Carlos Lopez Lopez: “The majority of the feedback that I have heard from some of the landlords who have looked into these type of operations is how extremely management intensive they are.”

CORONA DEL MAR, CA—Established restaurant chains with strong financials will likely still be valued at a premium over a food hall/marketplace—unless the guarantor has a history that would surpass other chains or operators, Hanley Investment Group’s SVP Carlos Lopez tells We sat down with Lopez for a chat about food halls as an investment category and how they compare to restaurants as investments. What are the latest trends in food hall offerings? Lopez: Food halls have become a new popular form of draw to retail centers or districts. Some operate as an anchor, and some operate as another retail-concept draw. They may also be called food marketplaces. Grand Central Marketplace in Downtown Los Angeles, the Anaheim Packing House District in Anaheim, CA, the OC Mix in Costa Mesa, CA, and the new food marketplace at Pacific City in Huntington Beach, CA, each offer a unique mix of food vendors that are carefully curated by the operator for each specific marketplace. Theoretically, the Ferry Building in San Francisco and Pike Place Market in Seattle could qualify, since these facilities have multiple retailers and food vendors, each serving a customer base looking for diverse experiences. The food-vending experiences are carefully curated by the operators, with the customer base seeking a unique culinary experience that is far surpassing traditional “food courts” found in malls and shopping centers over the past several decades. What makes food halls attractive to investors?  Lopez: At this point in time, there hasn’t been a significant amount of sales volume or investment activity isolated to food halls/marketplaces to indicate a value from an investment standpoint. Although the Oxbow in Napa, CA, is currently and quietly for sale, no indication of the status or value is available currently. Whether or not food halls/marketplaces are attractive to investors has yet to be seen because each is so individually unique.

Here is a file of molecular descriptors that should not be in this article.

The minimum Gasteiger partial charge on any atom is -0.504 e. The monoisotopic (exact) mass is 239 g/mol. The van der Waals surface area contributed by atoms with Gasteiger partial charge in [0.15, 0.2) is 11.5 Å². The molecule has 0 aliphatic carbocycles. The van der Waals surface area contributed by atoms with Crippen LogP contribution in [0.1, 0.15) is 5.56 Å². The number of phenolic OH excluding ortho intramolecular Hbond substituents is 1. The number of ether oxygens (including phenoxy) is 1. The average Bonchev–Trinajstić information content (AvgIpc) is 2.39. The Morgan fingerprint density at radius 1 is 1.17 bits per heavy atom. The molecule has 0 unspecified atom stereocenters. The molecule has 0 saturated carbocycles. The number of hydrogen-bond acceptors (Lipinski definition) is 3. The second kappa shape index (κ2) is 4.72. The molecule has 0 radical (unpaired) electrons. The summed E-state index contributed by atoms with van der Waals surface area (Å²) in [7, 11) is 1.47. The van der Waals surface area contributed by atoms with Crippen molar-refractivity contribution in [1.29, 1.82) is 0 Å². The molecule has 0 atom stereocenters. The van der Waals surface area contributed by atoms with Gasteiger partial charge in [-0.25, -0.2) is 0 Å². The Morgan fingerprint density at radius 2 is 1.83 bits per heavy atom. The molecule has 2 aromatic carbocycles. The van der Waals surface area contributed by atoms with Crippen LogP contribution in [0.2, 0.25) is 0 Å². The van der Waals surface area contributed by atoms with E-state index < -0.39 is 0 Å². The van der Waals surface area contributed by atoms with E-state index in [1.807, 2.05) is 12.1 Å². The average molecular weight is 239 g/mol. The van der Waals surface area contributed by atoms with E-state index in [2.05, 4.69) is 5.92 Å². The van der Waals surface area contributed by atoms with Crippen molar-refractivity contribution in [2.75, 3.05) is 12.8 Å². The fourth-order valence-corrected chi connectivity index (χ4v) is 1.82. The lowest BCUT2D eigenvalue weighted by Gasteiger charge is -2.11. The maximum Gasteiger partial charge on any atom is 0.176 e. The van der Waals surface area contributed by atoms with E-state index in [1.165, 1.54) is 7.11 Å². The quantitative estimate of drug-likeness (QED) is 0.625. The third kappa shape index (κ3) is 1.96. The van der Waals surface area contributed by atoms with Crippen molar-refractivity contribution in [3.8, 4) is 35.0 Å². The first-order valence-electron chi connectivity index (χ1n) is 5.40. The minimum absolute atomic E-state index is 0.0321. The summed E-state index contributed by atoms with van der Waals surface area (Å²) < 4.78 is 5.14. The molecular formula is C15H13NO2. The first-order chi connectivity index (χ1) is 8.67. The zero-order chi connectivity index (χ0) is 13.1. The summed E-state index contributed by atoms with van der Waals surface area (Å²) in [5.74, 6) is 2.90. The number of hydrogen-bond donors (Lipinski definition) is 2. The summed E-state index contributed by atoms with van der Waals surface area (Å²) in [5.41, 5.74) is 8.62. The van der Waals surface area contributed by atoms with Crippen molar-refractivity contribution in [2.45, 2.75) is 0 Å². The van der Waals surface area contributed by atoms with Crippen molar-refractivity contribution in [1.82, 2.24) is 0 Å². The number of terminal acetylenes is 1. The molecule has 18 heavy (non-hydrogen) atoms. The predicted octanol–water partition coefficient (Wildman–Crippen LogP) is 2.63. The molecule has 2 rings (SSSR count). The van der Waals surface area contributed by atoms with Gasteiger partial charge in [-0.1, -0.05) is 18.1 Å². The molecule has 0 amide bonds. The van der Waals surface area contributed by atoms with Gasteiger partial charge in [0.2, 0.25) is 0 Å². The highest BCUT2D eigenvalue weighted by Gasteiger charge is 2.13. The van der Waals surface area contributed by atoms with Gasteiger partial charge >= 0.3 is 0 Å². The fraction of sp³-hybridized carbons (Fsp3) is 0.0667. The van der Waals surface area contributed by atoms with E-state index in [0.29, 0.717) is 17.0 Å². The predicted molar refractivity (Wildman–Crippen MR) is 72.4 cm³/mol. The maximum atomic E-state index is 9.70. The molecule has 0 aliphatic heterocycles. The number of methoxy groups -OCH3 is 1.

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Carrie Rossenfeld

Carrie Rossenfeld is a reporter for the San Diego and Orange County markets on and a contributor to Real Estate Forum. She was a trade-magazine and newsletter editor in New York City before moving to Southern California to become a freelance writer and editor for magazines, books and websites. Rossenfeld has written extensively on topics including commercial real estate, running a medical practice, intellectual-property licensing and giftware. She has edited books about profiting from real estate and has ghostwritten a book about starting a home-based business.

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